A penny saved is a penny earned, goes the old saying… but that’s not true. In today’s world, a penny saved is better than a penny earned.
That’s because additional earnings usually bring additional taxes, while saving a penny you would have otherwise spent puts another full cent in your pocket.
One major problem with the US economy is that we spend too much on healthcare. It aggravates the federal debt and diverts resources from more productive uses. This may not be happening if we took better care of ourselves.
There are simple things we can do that help and cost almost nothing. The combined national “penny saved” could be a big one indeed.
Photo: Getty Images
Better Than Tax Cuts
About this time last year, my colleague Patrick Cox wrote about the benefits of sunshine. You probably know it generates vitamin D, but that’s not all.
- Scottish scientists revealed in 2013 that people who get more sun have lower blood pressure and fewer strokes.
- In 2014, they found sunshine slows the development of obesity and type 2 diabetes.
- Just last year, scientists at Georgetown University Medical Center showed that sunlight energizes T cells, the warriors of our immune system.
Of course, getting a sunburn that leads to skin cancer could outweigh those benefits. So, don’t get burned.
But getting outside more often, with more skin exposed, might be good for both our health and the economy. Here’s Patrick Cox again:
Michael Holick, the scientist who turned around the scientific community on the subject, estimates that getting everybody’s serum D levels up to optimal ranges would cut societal healthcare cost by 25%.
I think that number is too conservative. I’ve spoken to Canadian scientists who believe the benefit would be significantly greater. In fact, one group told me that a combination of sunshine and D supplementation would balance both the Canadian and US healthcare budgets. Given the new research on blood pressure, stroke, obesity, type 2 diabetes, and immune function, they’re probably right.
A pretty staggering estimate that would have a huge impact, if correct. Healthcare is about 18% of US GDP. Imagine even a quarter of that amount finding better uses.
Sunlight and vitamin D might spark way more growth than tax cuts or Fed stimulus.
Photo: Getty Images
I mentioned last week that I often make little connections between things I read. What brought the year-old sunshine story back to mind was another article I saw in the Washington Post recently: Could walking barefoot on grass improve your health? Some research suggests it can.
It discussed a practice called “grounding.” The idea is that direct contact with the earth’s electrical field helps neutralize free radicals, similar to antioxidants in some foods. Going barefoot was once normal, but now we all wear rubber-soled shoes and walk on artificial floors. Could it be affecting our health?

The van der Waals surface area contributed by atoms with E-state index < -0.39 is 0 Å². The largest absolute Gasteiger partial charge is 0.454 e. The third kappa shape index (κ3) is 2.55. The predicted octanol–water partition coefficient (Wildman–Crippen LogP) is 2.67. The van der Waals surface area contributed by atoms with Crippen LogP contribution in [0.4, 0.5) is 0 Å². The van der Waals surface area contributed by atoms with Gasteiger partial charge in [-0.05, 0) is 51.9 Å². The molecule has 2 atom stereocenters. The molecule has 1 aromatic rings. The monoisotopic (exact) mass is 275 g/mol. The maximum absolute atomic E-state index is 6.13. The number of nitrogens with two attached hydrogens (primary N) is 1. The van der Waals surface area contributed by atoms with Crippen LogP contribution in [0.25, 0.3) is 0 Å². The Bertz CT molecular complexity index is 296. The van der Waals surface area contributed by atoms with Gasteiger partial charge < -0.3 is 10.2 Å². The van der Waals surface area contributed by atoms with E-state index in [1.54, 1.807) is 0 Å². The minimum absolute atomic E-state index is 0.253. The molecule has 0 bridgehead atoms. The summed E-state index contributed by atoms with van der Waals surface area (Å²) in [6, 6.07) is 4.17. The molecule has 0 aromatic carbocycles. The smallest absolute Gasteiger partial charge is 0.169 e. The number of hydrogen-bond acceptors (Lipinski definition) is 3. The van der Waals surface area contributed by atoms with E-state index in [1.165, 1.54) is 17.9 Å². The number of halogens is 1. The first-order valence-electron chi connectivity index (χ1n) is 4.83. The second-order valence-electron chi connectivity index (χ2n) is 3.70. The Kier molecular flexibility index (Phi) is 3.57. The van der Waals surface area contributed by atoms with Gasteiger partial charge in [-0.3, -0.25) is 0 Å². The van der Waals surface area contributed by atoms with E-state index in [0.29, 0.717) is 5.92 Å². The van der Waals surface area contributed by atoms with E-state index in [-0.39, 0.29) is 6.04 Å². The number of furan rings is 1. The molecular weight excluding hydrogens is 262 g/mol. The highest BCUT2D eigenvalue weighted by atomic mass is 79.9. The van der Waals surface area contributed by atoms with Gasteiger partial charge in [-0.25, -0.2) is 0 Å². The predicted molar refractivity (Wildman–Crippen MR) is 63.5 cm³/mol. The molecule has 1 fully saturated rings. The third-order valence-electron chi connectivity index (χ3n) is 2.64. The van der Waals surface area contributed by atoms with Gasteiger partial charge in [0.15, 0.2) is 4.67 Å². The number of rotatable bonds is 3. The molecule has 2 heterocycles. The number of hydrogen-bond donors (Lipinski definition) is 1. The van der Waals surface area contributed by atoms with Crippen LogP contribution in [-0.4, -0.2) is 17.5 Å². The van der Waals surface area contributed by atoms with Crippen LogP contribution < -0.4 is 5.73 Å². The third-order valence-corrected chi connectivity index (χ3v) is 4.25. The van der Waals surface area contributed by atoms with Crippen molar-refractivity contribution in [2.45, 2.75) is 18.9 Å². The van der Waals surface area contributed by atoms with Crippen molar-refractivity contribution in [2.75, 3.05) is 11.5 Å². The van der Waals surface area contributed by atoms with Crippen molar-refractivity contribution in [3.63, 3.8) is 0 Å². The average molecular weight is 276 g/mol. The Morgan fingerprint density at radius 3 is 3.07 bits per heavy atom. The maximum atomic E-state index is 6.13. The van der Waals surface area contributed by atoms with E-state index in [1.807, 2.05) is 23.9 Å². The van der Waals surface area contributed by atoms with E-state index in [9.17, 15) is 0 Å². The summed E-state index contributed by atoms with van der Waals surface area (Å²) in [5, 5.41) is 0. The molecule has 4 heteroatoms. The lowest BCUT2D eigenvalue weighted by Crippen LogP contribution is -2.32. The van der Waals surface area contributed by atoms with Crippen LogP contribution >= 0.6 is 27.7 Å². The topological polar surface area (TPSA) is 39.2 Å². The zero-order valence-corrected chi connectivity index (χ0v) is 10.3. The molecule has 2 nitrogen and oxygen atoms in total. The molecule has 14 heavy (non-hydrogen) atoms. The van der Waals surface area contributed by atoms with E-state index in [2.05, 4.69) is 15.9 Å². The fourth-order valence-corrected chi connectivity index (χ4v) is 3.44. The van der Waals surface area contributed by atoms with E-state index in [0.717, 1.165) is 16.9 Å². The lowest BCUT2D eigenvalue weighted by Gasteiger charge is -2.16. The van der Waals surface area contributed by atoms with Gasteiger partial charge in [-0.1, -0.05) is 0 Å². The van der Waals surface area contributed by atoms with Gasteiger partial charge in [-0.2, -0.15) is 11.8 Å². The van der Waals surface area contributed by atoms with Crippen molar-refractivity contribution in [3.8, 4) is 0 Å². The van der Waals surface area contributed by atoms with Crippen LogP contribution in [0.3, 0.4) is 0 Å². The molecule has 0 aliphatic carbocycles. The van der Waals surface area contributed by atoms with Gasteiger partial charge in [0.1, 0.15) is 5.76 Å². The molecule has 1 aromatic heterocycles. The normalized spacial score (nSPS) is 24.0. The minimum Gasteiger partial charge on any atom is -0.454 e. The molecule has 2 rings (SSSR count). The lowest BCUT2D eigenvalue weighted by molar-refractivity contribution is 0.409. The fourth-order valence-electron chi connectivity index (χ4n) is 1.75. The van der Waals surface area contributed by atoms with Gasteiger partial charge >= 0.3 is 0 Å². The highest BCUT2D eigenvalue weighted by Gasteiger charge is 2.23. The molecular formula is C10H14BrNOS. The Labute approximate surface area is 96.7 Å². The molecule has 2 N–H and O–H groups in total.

Scientists are finding direct contact with the Earth can regulate our circadian rhythms and reduce inflammation. This could help prevent harmful (and expensive) conditions like diabetes, heart disease, and some types of cancer.
Already, physicians use electrical stimulation to treat many medical conditions. So it’s reasonable to think the electricity present in nature might have a beneficial effect… just like sunshine does.
Of course, use common sense if you apply this. Don’t get splinters. Stay out of the dirt if your immune system is weakened. Follow your doctor’s advice.
But letting your toes touch the earth costs nothing, might help, and if enough people do it, could have a measurable economic impact, in addition to the sunlight stimulus discussed above.
This has some crazy implications.
For one, those “shoes and shirts required” signs you see everywhere may actually be harming both our health and the economy. Over time, they’ve taught people our natural environment is a threat to avoid.
That attitude, while sometimes appropriate, still costs money. Maybe we ought to reconsider it.
Here’s the rule at my house.
Photo: Patrick Watson
So today we went from sunlight to walking barefoot to solving the healthcare crisis. That’s some outside-the-box macro thinking, even for me.
But it also illustrates the kind of work we do at Mauldin Economics. Our founder, John Mauldin, knows the economy consists of people, not numbers. The main thing our subscribers get is access to John’s hand-picked brain trust of unconventional thinkers.
Yes, you need solid analysis and specific, well-researched investment recommendations. We deliver both. All of the Mauldin Economics editors have their own talents, but when you put us together, a kind of geometric effect unfolds. Our thoughts multiply themselves.
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And one more thing…. when you read our material, do it outside with your shirt and shoes off.
See you at the top,